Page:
The lengthy trial of a pilot accused of operating a passenger jet in a careless manner has wound up in Queenstown today.
The Auckland-based pilot, who has interim name suppression, has been charged under Civil Aviation Authority law after taking off from Queenstown Airport in dark, wintry conditions in his Sydney-bound Pacific Blue Boeing 737-800 on June 22, 2010.
CAA alleges the pilot, 54, took off at 5.25pm, 11 minutes after the rules stipulated it was safe to do so at that time of year. That, compounded by low cloud and high-cross winds, meant that a prudent and responsible pilot would have left the plane grounded.
The prosecution case centres on the idea that if there were an engine failure during or immediately after take-off, the plane – carrying 70 passengers – wouldn’t have been able to make it safely out of the mountainous basin and on to another airport.
Closing submissions from both prosecution and defence have been heard in Queenstown District Court today.
Prosecution lawyer Fletcher Pilditch says the pilot failed to follow aviation rules in a number of material respects which amount to careless operation and therefore put his passengers, his crew and himself at risk.
• Not departing within the required time before dusk
• Departing with cross-wind runway gusts of 19 knots – exceeding the required limit of 16 knots
• Flying out in cloud that obscured terrain which was required to be seen by the pilot during take-off
• Failing to devise an appropriate contingency plan in the event of an emergency
• Failing to plan for the use of anti-ice agents. Anti-ice reduces engine performance – and if the pilot had needed to use it, he wouldn’t have reached the required altitude between Deer Park Heights and The Remarkables Road on one engine.
“There were standards, there was a prescription and there were procedures and the defendant departed from those standards from an objective assessment in a number of material respects,” Pilditch told the court.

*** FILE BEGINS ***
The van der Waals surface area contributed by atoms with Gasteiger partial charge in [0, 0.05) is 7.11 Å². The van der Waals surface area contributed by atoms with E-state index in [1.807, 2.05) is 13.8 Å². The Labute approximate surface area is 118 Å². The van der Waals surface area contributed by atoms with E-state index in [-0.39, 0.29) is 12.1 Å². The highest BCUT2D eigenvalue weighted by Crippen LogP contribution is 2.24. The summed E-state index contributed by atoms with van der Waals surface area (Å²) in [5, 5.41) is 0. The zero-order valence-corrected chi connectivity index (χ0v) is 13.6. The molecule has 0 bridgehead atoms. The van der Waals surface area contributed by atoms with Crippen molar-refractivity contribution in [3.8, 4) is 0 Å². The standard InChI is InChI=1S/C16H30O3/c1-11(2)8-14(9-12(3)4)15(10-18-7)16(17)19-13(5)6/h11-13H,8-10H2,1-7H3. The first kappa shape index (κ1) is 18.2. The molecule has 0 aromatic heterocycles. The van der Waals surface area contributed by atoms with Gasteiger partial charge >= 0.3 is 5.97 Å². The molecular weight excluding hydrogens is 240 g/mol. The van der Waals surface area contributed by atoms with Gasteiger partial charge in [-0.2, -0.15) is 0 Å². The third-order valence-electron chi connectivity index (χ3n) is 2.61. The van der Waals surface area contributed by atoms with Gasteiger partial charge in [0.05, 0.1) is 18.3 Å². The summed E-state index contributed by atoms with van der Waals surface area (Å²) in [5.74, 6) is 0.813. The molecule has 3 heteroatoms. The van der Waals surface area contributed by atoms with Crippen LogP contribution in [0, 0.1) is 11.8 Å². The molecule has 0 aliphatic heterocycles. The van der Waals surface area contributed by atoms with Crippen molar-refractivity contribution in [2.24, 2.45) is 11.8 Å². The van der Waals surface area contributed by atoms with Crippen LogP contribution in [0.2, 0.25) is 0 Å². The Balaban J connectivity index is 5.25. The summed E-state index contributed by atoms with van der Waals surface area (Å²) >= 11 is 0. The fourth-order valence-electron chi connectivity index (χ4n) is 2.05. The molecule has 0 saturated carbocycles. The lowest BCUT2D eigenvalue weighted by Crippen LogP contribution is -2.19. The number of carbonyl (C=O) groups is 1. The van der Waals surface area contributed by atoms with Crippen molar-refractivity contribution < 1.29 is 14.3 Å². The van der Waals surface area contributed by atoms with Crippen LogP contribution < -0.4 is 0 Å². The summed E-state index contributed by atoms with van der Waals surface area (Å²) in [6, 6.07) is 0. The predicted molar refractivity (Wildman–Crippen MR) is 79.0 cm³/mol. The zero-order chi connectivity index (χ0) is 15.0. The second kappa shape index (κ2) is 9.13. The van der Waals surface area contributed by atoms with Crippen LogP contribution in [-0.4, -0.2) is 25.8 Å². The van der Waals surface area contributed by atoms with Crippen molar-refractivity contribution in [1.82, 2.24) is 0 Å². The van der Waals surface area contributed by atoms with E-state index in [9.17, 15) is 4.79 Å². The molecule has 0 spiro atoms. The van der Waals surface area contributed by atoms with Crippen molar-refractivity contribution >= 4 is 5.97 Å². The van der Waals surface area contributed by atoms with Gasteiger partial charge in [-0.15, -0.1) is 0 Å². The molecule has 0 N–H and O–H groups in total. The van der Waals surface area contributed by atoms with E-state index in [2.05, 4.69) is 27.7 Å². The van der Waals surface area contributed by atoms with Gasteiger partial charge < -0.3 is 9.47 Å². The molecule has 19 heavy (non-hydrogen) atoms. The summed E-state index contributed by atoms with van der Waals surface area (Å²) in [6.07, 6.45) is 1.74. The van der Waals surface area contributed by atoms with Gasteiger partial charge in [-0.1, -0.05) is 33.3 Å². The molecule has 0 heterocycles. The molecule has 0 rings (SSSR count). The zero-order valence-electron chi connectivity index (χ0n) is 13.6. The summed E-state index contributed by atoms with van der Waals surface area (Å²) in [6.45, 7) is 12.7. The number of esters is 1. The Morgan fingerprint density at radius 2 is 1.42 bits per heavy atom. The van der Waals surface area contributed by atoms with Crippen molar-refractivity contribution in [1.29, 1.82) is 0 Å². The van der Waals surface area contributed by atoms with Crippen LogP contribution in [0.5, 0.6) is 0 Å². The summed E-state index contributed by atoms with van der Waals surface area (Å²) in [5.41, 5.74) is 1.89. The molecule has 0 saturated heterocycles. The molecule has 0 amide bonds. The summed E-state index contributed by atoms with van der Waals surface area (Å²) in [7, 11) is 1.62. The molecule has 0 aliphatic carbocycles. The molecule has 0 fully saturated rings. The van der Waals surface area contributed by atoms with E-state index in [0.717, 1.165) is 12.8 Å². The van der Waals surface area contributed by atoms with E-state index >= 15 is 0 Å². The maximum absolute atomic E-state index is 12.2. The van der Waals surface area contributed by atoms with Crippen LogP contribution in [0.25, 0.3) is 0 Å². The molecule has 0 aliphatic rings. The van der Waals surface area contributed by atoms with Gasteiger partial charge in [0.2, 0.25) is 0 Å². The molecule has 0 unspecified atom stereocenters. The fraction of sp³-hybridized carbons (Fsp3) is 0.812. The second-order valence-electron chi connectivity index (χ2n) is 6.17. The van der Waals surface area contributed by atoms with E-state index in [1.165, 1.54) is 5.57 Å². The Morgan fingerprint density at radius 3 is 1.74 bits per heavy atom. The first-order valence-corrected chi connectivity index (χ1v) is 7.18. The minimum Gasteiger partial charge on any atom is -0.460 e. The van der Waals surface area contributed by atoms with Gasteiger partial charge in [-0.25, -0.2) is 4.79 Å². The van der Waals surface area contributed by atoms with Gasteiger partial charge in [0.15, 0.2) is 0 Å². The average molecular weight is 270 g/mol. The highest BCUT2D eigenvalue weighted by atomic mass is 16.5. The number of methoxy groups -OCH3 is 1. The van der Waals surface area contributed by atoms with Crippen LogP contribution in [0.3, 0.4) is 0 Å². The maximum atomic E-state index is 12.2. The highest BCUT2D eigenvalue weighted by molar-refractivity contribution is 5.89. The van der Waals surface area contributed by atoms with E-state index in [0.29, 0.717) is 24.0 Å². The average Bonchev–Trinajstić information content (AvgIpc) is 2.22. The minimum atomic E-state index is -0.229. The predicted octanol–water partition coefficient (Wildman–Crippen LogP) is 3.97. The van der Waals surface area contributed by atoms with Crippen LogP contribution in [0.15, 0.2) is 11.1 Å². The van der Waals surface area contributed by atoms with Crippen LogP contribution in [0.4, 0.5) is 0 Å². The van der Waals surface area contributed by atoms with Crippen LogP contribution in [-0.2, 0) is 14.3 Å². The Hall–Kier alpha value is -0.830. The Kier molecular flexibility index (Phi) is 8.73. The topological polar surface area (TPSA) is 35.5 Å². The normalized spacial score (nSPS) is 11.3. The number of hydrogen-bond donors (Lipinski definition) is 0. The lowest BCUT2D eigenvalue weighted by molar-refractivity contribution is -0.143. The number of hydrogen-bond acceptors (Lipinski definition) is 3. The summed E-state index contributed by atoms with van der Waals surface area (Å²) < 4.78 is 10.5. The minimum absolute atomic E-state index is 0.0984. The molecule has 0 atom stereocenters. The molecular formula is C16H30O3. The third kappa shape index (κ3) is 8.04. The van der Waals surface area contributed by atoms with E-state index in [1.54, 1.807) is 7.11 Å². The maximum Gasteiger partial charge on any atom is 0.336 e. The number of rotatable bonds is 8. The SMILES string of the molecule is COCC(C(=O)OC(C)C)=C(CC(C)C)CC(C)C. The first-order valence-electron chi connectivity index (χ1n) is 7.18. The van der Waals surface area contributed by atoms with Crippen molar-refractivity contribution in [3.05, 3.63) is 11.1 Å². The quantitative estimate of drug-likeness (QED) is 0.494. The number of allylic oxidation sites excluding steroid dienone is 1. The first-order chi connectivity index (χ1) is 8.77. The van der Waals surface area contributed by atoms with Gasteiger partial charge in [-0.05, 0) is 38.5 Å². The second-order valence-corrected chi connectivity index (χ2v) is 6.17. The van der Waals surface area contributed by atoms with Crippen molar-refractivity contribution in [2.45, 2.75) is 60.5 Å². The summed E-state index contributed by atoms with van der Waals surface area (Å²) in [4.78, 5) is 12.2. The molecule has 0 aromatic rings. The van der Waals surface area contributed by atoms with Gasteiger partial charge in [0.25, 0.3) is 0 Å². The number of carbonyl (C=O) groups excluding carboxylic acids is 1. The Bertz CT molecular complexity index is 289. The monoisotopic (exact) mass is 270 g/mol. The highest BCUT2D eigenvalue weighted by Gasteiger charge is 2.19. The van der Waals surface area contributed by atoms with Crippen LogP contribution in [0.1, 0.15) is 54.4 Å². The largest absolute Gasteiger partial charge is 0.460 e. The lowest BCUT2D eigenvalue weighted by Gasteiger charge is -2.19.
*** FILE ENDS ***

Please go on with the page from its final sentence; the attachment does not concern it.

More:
“He operated the aircraft outside the parameters…[in his view] he was able to determine the rules as he saw fit.”
Pilditch says there was confusion between the pilot and his first officer, Christian Rush, over their contingency plan – that they were “not on the same page” with the exact route they’d take.
Their plan was to go to Christchurch if an engine failed. However the required procedure is to complete a figure-eight circuit and return to Queenstown Airport.
“Possibly the greatest risk of all with the departure was confusion,” Pilditch says.
“Because the procedures were not followed, the training wasn’t followed, and the defendant and the first officer were not on the same page. In my submission…the contingency developed by the defendant created that confusion and created that risk.”
Defence lawyer Matthew Muir disputes this confusion, saying they both agreed to exit the basin in their contingency.
Muir argues the pilot – one of the most experienced in the fleet – was not operating the aircraft carelessly because his decisions made that day, in totality, were within the aviation rules as he saw it. All matters, taken in context, meant that the pilot was operating conservatively and in a reasonable and prudent manner.
There are many inconsistencies within the different requirements set down by CAA, Airways Corporation and particularly within the “deeply flawed” Pacific Blue manual.
“There are multiple instances in this exposition where there are internal problems or major problems within it, some of which impact very directly on the charges put before the court.
“There are significant instances where there are internal contradictions which go to the very heart of the prosecution case. It is riddled with inconsistencies, some of which are very relevant to the charge before the court.”
Muir recalled the Transport Accident Investigation Commission report that followed the incident.
“The TAIC report confirms that the level of inconsistency we’ve seen here is by no means linked to the fact that these expositions can and are approved by CAA, despite these problems, is a very real issue that needs to be addressed.”
The case began in March, with a two-week hearing for the prosecution, followed by a further two-weeks in July, when the defence case was heard. Judge Kevin Phillips has adjourned the case and will deliver his verdict in October.
If found guilty, the pilot faces a maximum fine of $7000. Judge Phillips also has the discretion to disqualify him from flying for 12 months.
Up up and away
Seems like this case has transpired into revealing behavioral, pre-flight planning and communication issues between pilots rather than smacking the captains hand for taking off in the dark. Just goes to show that there is likely to be regular disputes or lack of box ticking before any number of flights that take off when they're supposed to.... in daylight!
06 Sep 2012 01:15AMKickevents
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